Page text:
Data and expense management

It should come as no surprise that the use of expense capture applications mushroomed during 2020. Where 12% of the total accounting population recorded in our 2019 software survey also rated an expenses data capture app, the figure more than doubled to 45% this year.

Sage’s AutoEntry subsidiary bagged the biggest share of the vote, but was beaten to the 2020 expense management award by FreeAgent Mobile. To reinforce how the market has shifted towards built-in apps, Receipt Bank’s share of the ratings fell back this year.

In response to similar points raised in AccountingWEB’s receipt scanning webinar, Munch grumbled: “Frankly the built in tools I have seen on expense management for the larger ERPs are token gestures and merely pointing you to acquire add-ons.”

Arguing that better payment systems and invoice/receipt generation were needed, the AccountingWEB member added: “Why banking applications do not deal with these at source is a mystery.”

Cashflow forecasting

Accountants embraced cashflow forecasting in large numbers during to support clients through lockdowns, revenue freezes and coronavirus loan applications.

Businesses needed cashflow forecasts to complete those applications – but just as important, their advisers could use the same tools to ensure they would be able to keep up with repayments when they came due. 

Based on the proportion of accounting software users to those who rated products in the forecasting, planning and analysis (FP&A) category, the penetration of our sample population jumped from 13% in 2019 to 33% this year.

Like expense capture and data management, the move of FP&A tools into the mainstream is being partly driven by the big platform developers building such tools into their core products. Xero and QuickBooks are already well down this path; at the same mid-market developers such as FinancialForce, Unit4 and Aqilla are also moving in this direction.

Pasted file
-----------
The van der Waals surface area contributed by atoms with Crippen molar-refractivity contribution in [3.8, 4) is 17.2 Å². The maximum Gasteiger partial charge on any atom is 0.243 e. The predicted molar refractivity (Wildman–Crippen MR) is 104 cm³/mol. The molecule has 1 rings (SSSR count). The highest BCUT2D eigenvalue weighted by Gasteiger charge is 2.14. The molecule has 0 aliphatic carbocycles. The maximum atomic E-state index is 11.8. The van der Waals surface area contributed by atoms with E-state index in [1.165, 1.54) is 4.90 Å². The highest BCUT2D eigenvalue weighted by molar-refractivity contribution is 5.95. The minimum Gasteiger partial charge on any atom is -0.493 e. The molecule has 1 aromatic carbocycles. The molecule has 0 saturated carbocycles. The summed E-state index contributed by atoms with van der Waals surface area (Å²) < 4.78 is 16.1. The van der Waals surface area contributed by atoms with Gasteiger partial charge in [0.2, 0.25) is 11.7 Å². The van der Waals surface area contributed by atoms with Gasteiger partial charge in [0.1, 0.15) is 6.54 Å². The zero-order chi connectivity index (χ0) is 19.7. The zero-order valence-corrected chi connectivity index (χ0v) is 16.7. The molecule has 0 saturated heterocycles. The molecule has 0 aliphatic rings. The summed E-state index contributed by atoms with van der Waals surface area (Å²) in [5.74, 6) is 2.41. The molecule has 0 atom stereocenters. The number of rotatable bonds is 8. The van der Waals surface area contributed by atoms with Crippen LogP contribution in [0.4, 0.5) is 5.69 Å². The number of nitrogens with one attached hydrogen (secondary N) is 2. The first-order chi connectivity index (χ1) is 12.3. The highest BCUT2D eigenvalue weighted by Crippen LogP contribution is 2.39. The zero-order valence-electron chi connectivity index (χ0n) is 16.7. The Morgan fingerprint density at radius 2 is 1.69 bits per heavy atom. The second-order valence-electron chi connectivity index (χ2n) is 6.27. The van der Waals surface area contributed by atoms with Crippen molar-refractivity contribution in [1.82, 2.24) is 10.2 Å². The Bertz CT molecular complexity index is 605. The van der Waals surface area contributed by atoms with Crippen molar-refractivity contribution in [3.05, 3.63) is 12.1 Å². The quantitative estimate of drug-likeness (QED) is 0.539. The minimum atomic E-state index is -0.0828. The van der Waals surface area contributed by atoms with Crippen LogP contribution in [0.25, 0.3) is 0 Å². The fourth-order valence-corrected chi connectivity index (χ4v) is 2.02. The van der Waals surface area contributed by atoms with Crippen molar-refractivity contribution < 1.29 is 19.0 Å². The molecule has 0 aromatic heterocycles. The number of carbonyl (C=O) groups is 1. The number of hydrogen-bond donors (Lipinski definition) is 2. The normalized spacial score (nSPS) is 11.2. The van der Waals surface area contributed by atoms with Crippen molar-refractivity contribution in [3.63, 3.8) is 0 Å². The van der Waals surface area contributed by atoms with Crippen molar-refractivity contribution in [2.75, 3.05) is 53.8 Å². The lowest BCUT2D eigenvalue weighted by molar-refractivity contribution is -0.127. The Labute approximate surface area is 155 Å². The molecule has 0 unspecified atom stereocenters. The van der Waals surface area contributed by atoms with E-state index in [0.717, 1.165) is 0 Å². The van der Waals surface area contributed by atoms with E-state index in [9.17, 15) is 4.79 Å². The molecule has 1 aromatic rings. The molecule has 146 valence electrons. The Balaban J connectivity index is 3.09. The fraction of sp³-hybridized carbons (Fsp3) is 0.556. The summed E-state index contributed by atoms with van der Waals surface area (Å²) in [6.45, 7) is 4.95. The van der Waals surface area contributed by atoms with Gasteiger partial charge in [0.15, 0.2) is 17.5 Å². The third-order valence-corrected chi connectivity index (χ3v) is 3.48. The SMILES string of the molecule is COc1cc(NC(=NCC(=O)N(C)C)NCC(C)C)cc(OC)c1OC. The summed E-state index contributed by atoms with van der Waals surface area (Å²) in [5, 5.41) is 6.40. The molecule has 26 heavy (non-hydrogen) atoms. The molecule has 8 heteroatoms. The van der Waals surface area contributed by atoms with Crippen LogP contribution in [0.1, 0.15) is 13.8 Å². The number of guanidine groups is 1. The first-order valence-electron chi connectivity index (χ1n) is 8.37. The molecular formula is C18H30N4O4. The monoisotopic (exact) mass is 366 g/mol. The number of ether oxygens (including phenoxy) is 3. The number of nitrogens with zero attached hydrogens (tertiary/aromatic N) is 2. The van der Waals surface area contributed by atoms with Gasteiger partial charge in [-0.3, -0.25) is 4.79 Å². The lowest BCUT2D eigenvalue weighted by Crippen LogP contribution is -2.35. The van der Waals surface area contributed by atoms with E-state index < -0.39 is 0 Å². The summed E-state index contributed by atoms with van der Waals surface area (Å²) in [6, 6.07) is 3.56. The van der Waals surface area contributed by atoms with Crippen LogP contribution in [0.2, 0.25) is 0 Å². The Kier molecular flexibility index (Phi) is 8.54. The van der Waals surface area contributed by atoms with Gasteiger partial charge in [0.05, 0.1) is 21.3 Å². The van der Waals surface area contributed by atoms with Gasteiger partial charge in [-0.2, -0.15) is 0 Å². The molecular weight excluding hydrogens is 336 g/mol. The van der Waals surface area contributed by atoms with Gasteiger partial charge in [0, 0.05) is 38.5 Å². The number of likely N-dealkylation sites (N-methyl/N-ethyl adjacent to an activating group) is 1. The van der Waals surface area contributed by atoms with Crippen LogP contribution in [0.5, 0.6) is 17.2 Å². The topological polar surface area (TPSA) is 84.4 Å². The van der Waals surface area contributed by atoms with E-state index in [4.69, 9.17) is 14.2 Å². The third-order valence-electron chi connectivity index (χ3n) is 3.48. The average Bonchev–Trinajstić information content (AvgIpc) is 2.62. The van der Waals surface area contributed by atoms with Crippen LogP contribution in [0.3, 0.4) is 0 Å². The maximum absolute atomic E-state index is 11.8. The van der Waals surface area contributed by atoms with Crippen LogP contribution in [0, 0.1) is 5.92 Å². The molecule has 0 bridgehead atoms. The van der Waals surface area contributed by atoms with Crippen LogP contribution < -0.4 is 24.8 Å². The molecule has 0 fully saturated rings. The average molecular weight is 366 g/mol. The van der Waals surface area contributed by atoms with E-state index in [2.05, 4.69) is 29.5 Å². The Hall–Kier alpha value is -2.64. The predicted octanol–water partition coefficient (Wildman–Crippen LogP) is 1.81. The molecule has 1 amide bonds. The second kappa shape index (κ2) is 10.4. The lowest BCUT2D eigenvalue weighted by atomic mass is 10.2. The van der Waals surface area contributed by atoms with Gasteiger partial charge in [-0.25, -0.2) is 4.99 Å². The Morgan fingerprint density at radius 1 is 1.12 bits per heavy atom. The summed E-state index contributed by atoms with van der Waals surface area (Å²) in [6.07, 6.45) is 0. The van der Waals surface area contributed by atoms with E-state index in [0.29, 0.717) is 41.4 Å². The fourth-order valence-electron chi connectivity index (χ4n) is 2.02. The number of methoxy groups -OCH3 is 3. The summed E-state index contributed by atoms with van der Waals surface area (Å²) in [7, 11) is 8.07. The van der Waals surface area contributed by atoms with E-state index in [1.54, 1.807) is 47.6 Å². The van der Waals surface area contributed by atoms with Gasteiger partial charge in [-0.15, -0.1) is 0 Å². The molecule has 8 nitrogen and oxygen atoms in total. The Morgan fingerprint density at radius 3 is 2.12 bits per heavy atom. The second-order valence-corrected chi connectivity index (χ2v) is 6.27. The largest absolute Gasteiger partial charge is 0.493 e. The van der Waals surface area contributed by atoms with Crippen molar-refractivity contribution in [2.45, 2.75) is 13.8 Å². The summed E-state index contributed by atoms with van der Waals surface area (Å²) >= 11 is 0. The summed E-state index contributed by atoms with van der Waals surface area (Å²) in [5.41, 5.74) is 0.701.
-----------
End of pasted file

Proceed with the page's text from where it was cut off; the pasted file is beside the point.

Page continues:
The annual software survey provides an excellent long view on how technology habits are changing within accountancy. After the year we have just witnessed, making any definitive predictions on what is going to happen next in the software world is somewhat tricky. But this year’s results confirm that the regularly repeated observation that the pandemic accelerated technology change.

With Brexit, the VAT domestic reverse charge for construction firms and a new off-payroll IR35 regime for private sector engagers looming in in the early part of 2021 practitioners will have their hands full with compliance issues. But when the dust settles our software survey will be back to see if the momentum of tech transition has continued.

Replies (2)

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A Putey FACA
By Arthur Putey
16th Dec 2020 17:52

Is this due to all the advice from SAGE?

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By TaxTeddy
17th Dec 2020 11:05

You have to wonder how much of the move to cloud-based accounting is driven by lack of choice. For example, as a sole practitioner using an iMac I would quite like to run a desktop based accounting system, but what choice do I have? I think the situation isn't much different for practitioners using Windows systems.

This year, because I have been able to team up with a very good bookkeeper I have been offering clients who use spreadsheets the opportunity to move to cloud based systems - with all the "advantages" that entails. How many do you think have taken this up? One.

I am sure that larger practices would also like an element of choice. Certainly, they need multi user systems - but we had those long before cloud based systems became fashionable.

So I think the reality is that we are all using cloud based systems not because they are great but because we just don't have any alternative. Of course, if Google is hacked a few more times, that could all change.